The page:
Do you sometimes get a kick from bringing a forensic, critical eye to the work of your team? Are you tempted to spend your energy pushing forward your preferred priorities and find yourself actively avoiding listening to the alternatives? Do you get impatient and irritated a lot of the time, and seriously wonder whether most other people are lazy and misguided? Do you secretly think that this way of behaving is critical to your success as a leader and have no intention of giving it up? If so, then read on!
So why give up this type of control? Surely it’s a good thing for leaders to be uncompromising, pushy and obsessive; that’s how organisations succeed!
This is partly true, yet in my experience, if you can discern between the valuable and the destructive parts of this controlling tendency, you can become a much more grounded, trusted and able leader. Otherwise, if you aren’t self-aware about this, you limit your ability to lead any serious change effort, particularly in these complex, uncertain times, when so little can actually be controlled and engagement and collaboration are so key.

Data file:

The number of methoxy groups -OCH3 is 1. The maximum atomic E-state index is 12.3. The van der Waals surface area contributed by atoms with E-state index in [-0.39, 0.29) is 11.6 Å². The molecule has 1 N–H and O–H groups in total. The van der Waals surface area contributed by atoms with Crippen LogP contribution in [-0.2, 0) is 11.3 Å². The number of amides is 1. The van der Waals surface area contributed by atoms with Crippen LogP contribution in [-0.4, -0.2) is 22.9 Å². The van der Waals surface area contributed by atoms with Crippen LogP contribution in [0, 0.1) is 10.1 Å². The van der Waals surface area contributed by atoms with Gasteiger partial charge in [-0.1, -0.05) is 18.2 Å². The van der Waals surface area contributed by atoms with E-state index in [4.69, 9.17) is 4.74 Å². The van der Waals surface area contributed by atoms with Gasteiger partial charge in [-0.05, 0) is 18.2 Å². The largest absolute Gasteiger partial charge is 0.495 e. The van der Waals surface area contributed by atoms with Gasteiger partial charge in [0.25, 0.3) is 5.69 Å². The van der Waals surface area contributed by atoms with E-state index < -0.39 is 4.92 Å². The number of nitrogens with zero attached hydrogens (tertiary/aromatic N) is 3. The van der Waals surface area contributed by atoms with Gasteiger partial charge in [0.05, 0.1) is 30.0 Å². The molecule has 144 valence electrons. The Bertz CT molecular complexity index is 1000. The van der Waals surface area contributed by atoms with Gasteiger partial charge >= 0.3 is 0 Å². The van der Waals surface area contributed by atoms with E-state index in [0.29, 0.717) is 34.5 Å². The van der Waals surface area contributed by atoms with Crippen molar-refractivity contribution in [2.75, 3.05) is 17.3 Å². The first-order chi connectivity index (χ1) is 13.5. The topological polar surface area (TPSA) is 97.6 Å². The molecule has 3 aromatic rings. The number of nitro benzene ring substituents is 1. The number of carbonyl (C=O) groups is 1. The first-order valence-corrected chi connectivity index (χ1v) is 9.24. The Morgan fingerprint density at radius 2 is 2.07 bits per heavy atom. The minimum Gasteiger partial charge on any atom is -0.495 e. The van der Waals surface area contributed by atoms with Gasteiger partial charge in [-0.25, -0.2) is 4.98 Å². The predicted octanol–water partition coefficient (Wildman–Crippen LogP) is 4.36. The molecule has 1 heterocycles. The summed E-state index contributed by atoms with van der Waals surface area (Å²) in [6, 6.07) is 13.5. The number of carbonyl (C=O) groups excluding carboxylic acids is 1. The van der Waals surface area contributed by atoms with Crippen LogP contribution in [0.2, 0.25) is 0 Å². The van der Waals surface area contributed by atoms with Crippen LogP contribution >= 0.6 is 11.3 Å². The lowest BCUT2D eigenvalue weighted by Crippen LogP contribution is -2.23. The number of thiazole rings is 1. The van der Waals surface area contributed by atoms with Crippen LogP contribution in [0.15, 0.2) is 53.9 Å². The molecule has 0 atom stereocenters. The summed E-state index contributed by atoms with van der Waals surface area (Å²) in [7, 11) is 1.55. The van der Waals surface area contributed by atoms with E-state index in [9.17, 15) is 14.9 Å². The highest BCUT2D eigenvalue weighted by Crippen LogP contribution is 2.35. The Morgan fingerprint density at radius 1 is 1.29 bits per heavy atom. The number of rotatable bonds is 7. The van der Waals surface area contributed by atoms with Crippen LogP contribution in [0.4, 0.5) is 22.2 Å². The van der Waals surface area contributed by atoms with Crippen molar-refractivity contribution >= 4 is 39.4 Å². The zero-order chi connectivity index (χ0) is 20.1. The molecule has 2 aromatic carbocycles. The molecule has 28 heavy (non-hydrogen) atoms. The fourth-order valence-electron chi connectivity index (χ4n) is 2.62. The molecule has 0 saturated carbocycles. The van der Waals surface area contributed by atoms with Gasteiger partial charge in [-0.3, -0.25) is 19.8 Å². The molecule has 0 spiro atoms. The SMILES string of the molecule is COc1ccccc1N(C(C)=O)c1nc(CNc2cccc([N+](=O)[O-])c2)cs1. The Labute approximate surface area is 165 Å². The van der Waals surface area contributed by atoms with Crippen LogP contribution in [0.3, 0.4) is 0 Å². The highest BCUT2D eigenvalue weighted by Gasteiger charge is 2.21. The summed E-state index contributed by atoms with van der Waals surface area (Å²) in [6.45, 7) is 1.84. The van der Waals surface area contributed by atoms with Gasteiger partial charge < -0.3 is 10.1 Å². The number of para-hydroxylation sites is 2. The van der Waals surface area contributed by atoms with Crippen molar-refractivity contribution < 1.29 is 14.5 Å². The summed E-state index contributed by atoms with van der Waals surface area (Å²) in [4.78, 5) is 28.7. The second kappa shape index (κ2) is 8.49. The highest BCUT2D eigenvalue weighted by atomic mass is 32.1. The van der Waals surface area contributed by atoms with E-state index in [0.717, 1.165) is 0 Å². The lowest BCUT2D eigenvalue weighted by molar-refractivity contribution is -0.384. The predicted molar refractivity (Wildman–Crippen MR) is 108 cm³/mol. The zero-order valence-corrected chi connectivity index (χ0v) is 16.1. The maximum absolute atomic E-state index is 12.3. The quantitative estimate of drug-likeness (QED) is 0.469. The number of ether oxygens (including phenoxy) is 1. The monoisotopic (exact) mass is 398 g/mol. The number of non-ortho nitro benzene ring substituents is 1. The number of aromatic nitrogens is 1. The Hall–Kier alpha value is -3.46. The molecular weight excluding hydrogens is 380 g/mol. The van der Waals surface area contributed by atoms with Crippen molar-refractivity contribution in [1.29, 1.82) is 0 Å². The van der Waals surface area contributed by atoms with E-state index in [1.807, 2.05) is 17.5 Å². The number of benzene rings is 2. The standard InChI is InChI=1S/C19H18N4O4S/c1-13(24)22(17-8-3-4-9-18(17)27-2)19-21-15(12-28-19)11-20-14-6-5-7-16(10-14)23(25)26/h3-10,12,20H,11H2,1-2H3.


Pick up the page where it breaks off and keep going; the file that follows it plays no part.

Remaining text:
Seven Signs of an over controlling leader
So what are the signs that a leader has become too controlling and needs to find a way of letting go? If you strongly agree with more than 4 of the statements below, you definitely have some ‘letting go’ work to do…
- You believe you’re the only one who has a truly clear, objective view of things, as everyone else is less perceptive or selfishly driven
- You see the process of negotiating common goals as a waste of time as only you can see what the right goals are
- You believe that if you change your mind or ask your colleagues for help it’s a sign of weakness so you avoid doing this
- You tend to dismiss points of view you don’t agree with rather than inquire into them, and have been know to put people down in front of their peers if you don’t like their ideas
- You find it hard to trust others to keep the quality of their work up without your direct involvement and often get accused of micro-managing